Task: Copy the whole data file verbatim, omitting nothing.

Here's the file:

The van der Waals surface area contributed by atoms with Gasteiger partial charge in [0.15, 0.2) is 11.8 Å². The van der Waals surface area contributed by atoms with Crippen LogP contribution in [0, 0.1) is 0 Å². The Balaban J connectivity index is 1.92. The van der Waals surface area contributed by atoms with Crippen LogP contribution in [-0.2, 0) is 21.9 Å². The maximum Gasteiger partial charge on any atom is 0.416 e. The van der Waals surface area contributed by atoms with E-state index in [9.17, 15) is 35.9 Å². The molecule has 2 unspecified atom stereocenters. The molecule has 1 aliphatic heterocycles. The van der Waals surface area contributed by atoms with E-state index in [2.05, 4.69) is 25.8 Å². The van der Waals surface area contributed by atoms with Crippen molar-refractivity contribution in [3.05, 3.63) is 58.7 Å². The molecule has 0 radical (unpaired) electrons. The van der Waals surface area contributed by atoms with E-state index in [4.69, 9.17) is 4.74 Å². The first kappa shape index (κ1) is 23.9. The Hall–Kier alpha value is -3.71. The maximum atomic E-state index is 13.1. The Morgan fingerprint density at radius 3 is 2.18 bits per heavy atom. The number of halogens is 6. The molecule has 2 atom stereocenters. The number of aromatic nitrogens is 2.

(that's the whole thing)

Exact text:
The van der Waals surface area contributed by atoms with Gasteiger partial charge in [0.15, 0.2) is 11.8 Å². The van der Waals surface area contributed by atoms with Crippen LogP contribution in [0, 0.1) is 0 Å². The Balaban J connectivity index is 1.92. The van der Waals surface area contributed by atoms with Crippen LogP contribution in [-0.2, 0) is 21.9 Å². The maximum Gasteiger partial charge on any atom is 0.416 e. The van der Waals surface area contributed by atoms with E-state index in [9.17, 15) is 35.9 Å². The molecule has 2 unspecified atom stereocenters. The molecule has 1 aliphatic heterocycles. The van der Waals surface area contributed by atoms with E-state index in [2.05, 4.69) is 25.8 Å². The van der Waals surface area contributed by atoms with Crippen molar-refractivity contribution in [3.05, 3.63) is 58.7 Å². The molecule has 0 radical (unpaired) electrons. The van der Waals surface area contributed by atoms with E-state index in [4.69, 9.17) is 4.74 Å². The first kappa shape index (κ1) is 23.9. The Hall–Kier alpha value is -3.71. The maximum atomic E-state index is 13.1. The Morgan fingerprint density at radius 3 is 2.18 bits per heavy atom. The number of halogens is 6. The molecule has 2 atom stereocenters. The number of aromatic nitrogens is 2.